Reference will now be made in detail to some embodiments of the invention, examples of which are illustrated in the accompanying drawings.

FIG. 1 illustrates a wireless communications network 100 with overlapping basic service set (OBSS) interference mitigation in accordance with one novel aspect. Wireless communications network 100 comprises a first access point AP1 serving a first basic service set BSS1 having a plurality of wireless stations STA11, STAl2, and STA13 (collaboratively referred to as STA1). Wireless communications network 100 also comprises a second access point AP2 serving a second basic service set BSS2 having a plurality of wireless stations STA21, STA22, and STA23 (collaboratively referred to as STA2). In the example of FIG. 1, BSS1 and BSS2 are overlapping BSSs (OBSS) having overlapping coverage area. In IEEE 802.11ax, uplink (UL) and downlink (DL) user aggregation has been introduced to increase network efficiency in the dense deployed environment. UL orthogonal frequency division multiple access (OFDMA) has significantly higher spectral density (narrower bandwidth), which might increase inter-BSS interference.

In one novel aspect, mitigation of inter-BSS interference can be achieved via synchronized inter-BSS operation. By aligning the transmission of UL and DL transmission in two OBSSs, the inter-BSS STA→STA and inter-BSS AP→AP types of interference can be eliminated. Based on the BSS overlapping geometry and the STA location, different interference mitigation schemes can be applied to mitigate inter-BSS AP→STA (e.g., AP1→STA22) and inter-BSS STA→AP (e.g., STA13→AP2) types of interference. In the example of FIGS. 1, AP1 and AP2 synchronizes with each other for all the UL and DL packet transmission. As a result, inter-BSS AP1←→AP2 and inter-BSS STA1←→STA2 types of interference are eliminated. Furthermore, for STAB (STA13 and STA22) that are located within the overlapping area of BSS1 and BSS2, AP1 and AP2 coordinate with each other to mitigate inter-BSS AP→STA interference and STAAP interference.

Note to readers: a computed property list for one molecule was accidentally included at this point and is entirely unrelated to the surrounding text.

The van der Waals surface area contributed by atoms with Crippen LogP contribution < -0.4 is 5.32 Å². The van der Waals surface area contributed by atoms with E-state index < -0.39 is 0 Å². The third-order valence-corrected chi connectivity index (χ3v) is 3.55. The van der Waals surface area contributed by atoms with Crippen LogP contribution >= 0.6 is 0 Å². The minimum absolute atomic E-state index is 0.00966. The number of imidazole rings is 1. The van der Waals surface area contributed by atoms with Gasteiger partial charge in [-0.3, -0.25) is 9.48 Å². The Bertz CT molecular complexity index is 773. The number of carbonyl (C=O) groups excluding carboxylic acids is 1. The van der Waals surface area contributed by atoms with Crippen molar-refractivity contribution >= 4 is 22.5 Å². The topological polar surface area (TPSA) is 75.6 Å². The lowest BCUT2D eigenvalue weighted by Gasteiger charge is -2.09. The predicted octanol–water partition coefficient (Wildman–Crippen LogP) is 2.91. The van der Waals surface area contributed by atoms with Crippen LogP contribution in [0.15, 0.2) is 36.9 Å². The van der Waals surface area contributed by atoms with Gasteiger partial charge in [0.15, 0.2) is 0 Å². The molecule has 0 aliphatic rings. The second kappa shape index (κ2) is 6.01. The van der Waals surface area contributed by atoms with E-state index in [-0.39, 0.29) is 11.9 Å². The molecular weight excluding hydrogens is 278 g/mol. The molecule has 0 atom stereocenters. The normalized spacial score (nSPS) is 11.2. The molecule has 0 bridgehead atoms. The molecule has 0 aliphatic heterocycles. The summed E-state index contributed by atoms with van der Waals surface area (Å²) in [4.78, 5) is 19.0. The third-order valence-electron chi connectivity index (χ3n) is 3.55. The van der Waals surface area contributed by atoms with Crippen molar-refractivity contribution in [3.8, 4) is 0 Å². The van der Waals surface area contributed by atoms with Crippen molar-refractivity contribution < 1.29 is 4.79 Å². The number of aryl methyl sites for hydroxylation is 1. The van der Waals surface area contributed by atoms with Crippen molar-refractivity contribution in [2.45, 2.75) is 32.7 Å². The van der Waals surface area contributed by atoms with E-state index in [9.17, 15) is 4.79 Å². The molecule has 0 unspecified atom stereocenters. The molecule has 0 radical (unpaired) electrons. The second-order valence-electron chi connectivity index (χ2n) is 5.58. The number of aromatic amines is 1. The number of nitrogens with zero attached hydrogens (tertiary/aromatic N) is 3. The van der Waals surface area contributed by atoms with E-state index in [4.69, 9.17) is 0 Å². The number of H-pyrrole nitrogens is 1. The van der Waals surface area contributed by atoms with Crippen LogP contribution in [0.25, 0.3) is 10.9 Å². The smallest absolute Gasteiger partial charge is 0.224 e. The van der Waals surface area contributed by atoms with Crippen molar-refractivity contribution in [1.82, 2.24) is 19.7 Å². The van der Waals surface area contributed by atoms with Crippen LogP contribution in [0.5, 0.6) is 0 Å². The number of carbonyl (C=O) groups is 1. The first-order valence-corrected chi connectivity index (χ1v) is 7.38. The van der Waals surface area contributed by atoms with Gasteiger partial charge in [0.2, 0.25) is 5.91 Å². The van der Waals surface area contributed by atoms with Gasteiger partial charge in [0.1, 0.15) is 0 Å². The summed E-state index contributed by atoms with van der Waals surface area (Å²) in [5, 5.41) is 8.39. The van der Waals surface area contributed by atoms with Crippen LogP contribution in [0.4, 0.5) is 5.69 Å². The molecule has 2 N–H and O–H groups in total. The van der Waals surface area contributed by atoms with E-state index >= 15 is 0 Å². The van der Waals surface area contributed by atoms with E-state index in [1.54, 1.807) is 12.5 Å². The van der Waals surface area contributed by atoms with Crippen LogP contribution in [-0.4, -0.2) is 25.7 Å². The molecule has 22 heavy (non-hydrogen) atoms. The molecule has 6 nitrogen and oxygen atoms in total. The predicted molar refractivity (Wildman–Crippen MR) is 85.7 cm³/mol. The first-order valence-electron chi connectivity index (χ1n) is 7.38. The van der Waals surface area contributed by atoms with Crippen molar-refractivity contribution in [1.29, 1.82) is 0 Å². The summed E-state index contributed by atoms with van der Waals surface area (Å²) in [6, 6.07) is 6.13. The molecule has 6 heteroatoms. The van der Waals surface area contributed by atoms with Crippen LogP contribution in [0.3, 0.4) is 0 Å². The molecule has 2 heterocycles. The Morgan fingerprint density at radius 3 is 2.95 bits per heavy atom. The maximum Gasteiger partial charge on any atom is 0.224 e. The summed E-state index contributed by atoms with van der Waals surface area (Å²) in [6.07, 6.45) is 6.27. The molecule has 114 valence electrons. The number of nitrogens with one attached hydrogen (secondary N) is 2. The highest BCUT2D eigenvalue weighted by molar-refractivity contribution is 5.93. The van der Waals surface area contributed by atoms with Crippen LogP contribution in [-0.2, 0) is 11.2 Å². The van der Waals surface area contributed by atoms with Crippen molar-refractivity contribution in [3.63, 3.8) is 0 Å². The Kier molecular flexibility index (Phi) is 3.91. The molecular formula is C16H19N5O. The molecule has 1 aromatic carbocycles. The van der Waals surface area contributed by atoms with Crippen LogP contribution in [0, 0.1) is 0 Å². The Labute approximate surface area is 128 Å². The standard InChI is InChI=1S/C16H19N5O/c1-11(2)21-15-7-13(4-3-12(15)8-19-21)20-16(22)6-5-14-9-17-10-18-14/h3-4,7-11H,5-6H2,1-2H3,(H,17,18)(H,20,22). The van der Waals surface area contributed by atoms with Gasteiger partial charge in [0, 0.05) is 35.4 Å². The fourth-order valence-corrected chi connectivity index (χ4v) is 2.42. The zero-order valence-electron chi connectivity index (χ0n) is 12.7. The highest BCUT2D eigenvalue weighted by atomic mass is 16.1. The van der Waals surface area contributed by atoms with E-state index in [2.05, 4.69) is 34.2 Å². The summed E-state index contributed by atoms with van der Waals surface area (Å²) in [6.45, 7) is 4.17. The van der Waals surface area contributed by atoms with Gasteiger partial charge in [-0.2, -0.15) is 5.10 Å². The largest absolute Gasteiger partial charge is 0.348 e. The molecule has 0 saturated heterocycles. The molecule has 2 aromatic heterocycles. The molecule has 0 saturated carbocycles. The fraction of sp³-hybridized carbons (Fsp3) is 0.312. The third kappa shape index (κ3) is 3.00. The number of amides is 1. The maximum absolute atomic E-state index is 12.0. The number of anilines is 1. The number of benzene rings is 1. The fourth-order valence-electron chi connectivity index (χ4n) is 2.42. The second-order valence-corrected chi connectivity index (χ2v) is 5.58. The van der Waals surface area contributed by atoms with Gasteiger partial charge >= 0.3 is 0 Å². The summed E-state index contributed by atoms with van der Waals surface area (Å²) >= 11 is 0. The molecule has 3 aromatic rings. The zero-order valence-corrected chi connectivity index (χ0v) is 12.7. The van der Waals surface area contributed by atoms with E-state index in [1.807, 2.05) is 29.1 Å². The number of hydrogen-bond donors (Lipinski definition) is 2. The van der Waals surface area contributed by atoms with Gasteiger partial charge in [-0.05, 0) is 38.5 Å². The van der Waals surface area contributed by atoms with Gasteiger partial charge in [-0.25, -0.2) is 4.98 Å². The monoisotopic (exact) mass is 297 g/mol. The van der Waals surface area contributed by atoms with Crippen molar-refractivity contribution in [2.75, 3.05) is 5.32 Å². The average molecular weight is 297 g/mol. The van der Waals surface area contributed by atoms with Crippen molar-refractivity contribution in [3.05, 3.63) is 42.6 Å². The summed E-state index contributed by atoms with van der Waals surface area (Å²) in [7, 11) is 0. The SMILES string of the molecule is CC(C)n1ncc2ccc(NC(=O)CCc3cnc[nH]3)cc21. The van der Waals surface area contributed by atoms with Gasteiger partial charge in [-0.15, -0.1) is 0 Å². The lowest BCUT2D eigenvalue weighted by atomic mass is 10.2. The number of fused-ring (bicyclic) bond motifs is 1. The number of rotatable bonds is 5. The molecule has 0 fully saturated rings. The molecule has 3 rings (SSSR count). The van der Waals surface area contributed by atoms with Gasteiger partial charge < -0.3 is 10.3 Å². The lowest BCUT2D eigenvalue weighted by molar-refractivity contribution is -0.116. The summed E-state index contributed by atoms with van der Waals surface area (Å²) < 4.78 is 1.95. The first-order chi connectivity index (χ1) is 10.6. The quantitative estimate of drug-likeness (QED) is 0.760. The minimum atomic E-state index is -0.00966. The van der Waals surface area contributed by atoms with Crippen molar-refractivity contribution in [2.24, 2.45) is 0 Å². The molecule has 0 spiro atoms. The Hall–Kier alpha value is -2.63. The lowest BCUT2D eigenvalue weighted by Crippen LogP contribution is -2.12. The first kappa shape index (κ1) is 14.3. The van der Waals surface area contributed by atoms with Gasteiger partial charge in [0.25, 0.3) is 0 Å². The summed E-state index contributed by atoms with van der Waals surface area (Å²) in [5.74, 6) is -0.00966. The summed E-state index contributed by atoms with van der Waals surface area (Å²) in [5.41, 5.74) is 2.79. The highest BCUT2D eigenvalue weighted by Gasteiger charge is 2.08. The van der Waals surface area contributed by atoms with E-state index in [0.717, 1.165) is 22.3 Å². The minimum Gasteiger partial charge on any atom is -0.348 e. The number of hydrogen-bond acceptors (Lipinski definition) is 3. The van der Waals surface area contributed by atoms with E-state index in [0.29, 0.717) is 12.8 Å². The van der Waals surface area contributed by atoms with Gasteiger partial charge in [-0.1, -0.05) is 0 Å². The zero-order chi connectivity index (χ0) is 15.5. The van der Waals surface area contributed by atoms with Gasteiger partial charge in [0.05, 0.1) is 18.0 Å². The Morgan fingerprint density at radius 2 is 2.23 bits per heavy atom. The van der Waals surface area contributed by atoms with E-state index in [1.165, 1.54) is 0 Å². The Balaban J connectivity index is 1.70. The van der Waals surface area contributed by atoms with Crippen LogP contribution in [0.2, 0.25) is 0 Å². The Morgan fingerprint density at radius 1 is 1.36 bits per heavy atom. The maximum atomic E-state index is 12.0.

FIG. 2 is a simplified block diagram of wireless stations 201 and 211 in accordance with a novel aspect. For wireless device 201, antenna 207 transmits and receives radio signals. RF transceiver module 206, coupled with the antenna, receives RF signals from the antenna, converts them to baseband signals and sends them to processor 203. RF transceiver 206 also converts received baseband signals from the processor, converts them to RF signals, and sends out to antenna 207. Processor 203 processes the received baseband signals and invokes different functional modules to perform features in wireless device 201. Memory 202 stores program instructions and data 208 to control the operations of the wireless device.

Similar configuration exists in wireless device 211 where antenna 217 transmits and receives RF signals. RF transceiver module 216, coupled with the antenna, receives RF signals from the antennae, converts them to baseband signals and sends them to processor 213. The RF transceiver 216 also converts received baseband signals from the processor, converts them to RF signals, and sends out to antenna 217. Processor 213 processes the received baseband signals and invokes different functional modules to perform features in wireless device 211. Memory 212 stores program instructions and data 218 to control the operations of the wireless device.